The events this week in Washington DC were tragic regardless of what side of the political aisle you are on. We pray for our country and we pray for healing.
We now know the election results – Congress has certified Joe Biden’s election as President and in a surprise based on where polls and prediction data were up until a few days ago, Democrats won both Georgia Senate seats. The Senate is now split 50/50 between Republicans and Democrats with incoming Vice President Kamala Harris casting tie breaking votes.
Many prognosticators expected a market decline if Democrats captured the Senate as the “blue ripple” of Democrats controlling the Presidency and both houses of Congress increase the likelihood of further spending and tax increases. However, markets have had a different plan. On the day the Georgia Senate results were announced, the Dow rose over 400 points and is up over 200 as I type this WealthNotes. So, what have we learned from the last few days when it comes to what might be in store for markets in 2021? Here are a few key observations:
- The stock market is not the economy or the political arena. Markets frequently move differently from the economy and this week has illustrated markets are often independent from politics as well. Few likely would have expected markets to rally in the face of political chaos, yet that’s what happened in recent days. We may have our views on politics, but our job at The Joseph Group is to focus on markets and seek to achieve the long-term goals of our objective-based portfolio strategies on behalf of our clients.
- Stocks may have gone up, but so have interest rates. We often like to use the analogy of a teeter-totter with interest rates at one end and bond prices on the other because bond prices move in the opposite direction of interest rates. This week, the benchmark 10-year Treasury note hit an interest rate of 1.07% which is a sharp move up from where it ended the year at 0.92%. So far in 2021, through January 6, the Barclays Aggregate Bond Index (representing the other end of the teeter totter) is down -0.76%. We’re seeing future inflation implied by the market tick up with interest rates which could be a sign the market is pricing in potential impacts from more stimulus and increased government spending.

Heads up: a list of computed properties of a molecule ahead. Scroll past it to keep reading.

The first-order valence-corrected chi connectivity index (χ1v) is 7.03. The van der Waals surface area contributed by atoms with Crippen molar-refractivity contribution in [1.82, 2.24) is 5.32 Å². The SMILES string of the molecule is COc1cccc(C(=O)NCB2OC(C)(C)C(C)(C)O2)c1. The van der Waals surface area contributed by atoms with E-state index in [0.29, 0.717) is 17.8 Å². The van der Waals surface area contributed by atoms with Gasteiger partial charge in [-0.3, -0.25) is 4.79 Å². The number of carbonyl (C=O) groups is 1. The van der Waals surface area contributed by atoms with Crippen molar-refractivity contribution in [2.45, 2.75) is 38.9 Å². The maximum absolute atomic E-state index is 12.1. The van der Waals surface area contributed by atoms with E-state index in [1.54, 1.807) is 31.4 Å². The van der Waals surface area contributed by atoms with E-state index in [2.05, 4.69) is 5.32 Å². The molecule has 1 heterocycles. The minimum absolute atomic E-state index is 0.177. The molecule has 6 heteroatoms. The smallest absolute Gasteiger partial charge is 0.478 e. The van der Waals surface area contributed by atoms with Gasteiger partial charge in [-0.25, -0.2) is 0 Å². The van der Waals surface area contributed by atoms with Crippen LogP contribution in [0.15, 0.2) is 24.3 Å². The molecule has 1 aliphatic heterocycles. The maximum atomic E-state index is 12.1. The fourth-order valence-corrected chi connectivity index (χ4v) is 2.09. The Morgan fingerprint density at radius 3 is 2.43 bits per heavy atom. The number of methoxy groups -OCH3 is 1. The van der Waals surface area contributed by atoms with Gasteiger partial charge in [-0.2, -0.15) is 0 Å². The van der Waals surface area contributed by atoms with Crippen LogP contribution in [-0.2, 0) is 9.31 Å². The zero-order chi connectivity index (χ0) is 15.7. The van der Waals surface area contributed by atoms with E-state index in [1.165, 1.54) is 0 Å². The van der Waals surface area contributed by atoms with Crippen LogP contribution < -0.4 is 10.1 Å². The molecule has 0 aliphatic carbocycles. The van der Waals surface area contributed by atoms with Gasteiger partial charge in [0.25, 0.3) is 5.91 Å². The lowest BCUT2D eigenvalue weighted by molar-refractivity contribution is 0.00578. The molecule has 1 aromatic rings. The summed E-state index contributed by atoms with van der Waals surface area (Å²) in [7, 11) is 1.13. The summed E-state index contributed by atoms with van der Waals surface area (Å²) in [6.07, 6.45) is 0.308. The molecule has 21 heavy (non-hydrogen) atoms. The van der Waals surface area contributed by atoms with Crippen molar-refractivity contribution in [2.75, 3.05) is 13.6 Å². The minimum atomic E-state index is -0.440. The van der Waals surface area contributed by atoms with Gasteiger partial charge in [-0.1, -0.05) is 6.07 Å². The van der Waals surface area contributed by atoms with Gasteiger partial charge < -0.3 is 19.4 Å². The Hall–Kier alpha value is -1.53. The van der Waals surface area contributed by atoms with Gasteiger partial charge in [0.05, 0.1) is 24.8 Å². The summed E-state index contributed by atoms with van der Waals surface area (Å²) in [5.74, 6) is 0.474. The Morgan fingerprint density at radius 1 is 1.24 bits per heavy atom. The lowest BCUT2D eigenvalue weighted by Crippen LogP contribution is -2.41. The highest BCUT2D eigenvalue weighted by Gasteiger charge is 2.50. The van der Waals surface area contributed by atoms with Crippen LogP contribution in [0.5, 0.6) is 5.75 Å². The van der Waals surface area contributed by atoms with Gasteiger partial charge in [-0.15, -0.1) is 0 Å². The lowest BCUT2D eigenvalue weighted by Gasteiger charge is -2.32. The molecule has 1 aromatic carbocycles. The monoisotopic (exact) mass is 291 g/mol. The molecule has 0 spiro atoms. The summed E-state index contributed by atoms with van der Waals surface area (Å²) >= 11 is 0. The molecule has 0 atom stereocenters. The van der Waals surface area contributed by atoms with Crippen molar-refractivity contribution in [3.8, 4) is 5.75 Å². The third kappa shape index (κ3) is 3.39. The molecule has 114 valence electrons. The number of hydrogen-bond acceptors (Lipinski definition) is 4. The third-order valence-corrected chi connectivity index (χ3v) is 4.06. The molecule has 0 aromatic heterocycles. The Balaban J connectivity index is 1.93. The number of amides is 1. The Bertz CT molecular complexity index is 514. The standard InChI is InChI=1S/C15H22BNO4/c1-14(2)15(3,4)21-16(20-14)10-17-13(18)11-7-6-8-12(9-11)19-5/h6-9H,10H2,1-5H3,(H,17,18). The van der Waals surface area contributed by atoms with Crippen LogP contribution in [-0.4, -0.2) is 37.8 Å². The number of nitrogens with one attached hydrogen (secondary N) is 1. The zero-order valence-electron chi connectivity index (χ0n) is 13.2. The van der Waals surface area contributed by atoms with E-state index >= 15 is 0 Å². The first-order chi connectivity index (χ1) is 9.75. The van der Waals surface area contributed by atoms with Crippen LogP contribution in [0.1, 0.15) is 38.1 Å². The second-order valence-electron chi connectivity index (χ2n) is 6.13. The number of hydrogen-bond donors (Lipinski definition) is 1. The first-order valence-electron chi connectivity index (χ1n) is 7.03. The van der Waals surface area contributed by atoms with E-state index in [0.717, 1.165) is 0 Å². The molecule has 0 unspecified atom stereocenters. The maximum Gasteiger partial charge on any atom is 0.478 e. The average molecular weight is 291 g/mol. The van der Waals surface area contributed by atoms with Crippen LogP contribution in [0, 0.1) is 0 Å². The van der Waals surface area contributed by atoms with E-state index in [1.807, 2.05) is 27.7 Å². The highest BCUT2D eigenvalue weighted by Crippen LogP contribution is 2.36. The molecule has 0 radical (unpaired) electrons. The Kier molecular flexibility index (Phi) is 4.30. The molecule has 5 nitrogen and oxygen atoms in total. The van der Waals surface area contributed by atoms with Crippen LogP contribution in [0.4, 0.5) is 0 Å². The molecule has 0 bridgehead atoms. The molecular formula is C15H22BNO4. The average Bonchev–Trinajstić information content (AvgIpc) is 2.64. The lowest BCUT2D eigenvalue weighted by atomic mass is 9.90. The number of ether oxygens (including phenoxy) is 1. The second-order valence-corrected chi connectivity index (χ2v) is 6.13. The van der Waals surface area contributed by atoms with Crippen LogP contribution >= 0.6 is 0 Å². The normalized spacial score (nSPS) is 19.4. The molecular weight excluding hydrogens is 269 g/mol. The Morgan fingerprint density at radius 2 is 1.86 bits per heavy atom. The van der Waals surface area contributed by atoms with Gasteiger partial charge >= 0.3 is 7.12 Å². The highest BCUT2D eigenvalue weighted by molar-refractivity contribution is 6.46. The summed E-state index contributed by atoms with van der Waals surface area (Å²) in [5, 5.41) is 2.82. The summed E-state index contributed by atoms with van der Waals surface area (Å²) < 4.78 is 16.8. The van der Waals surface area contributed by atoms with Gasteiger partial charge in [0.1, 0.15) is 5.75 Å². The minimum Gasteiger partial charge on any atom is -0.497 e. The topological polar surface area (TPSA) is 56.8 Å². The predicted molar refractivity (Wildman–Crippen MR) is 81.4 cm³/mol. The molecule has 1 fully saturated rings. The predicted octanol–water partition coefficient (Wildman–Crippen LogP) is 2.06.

- Stock market leadership is coming from different areas. Most of the stock market recovery in 2020 was led by big technology stocks which benefitted from people staying at home and working remotely. Market leadership in recent days is coming from areas such as regional banks, energy companies, and small cap stocks. The chart below illustrates an example – after lagging the S&P 500 for much of the last 3 years, banks have outperformed in the index in recent weeks. It’s interesting to us that sectors such as financials and energy aren’t necessarily what you would think of as “market leadership” under a Democrat-controlled government, but nonetheless, that’s what’s happening.
The market doesn’t necessarily care about what people believe “should” happen and we’re seeing that so far in 2021. In the midst of New Year’s resolutions and predictions, this time of year we love the quote from market guru Steve Leuthold that “predictions are for show; portfolio changes are for dough.” In fact, we’ve borrowed Steve’s quote as the title for our next Portfolios at Your Place event on January 19th at 4pm where we will talk about how are positioning the objective-based portfolios we manage on behalf of clients and changes we are making in those portfolios as we start 2021. We invite you to join us!
This article was written by Travis Upton, Partner, CEO and Chief Investment Officer